Saturday. Slept in until eight, skipped breakfast at the usual place and ate across the street at the greasy spoon drive-in. Read the paper. Thought about my options, returned to the apartment, futzed with the computer, drove down to Beverages and More and bought three bottles of sake: one, the usual inexpensive (heat it in the microwave) bottle of Ozeki; the second, ‘Black & Gold’ (made in Fresno), a brand I haven't had before that comes in a squat dark brown bottle with gold foil and gold lettering; and the third, Rihaku “Wandering Poet” (made in Japan), a sake I've had that's very good and probably should be saved for a special occasion (like a Saturday afternoon). Those three and a package of decent cheese.
Now, I'm not sure this was my best move for an early afternoon, particularly if I start on them well before evening. Who knows where we may go if we spend hours together here at the computer, the television set playing Japanese programs with English subtitles in the background, my ever aching head aching ever less as the alcohol seeps into my cells? Hard to say, I suppose, until I've tried.
We are kidding?
We are kidding, but we are skating close to the edge. That low center of gravity brown bottle of “Black and Gold”, for example. What does it taste like? Should it be heated? Should it be consumed all in one sitting? Should it be consumed all in one sitting followed by another and, if followed by another, should it be the cheap under six dollars a bottle Ozeki or should it be the much more expensive “Wandering Poet” which is sitting on the kitchen sideboard, not wandering at all?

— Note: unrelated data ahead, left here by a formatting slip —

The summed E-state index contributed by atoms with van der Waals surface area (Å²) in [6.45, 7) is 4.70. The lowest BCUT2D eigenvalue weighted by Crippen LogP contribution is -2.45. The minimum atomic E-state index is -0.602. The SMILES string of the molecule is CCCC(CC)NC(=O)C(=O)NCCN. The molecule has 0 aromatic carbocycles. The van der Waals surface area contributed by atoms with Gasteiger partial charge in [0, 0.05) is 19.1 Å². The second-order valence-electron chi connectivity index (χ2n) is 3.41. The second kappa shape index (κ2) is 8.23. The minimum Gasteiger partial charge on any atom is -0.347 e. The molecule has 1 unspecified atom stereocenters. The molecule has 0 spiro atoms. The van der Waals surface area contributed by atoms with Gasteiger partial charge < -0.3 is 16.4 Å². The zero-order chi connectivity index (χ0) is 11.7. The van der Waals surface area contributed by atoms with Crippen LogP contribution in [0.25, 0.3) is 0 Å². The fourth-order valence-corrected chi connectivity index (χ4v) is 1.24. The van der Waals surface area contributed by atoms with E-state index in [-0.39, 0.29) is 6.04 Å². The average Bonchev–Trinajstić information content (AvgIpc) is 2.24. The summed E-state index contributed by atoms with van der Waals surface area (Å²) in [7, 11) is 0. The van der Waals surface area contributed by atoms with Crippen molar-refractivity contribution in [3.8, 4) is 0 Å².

You laugh (and sometimes I laugh), but too much sake is too much sake. Not good for those who would write a (mildly comprehensible) journal, for those who would live to retire later this year, for those with the brains to think themselves out of this conundrum. One can be blind sided by conundrums. There's a whole school of fiction that explores conundrums, although sake conundrums tend to be written in Japanese.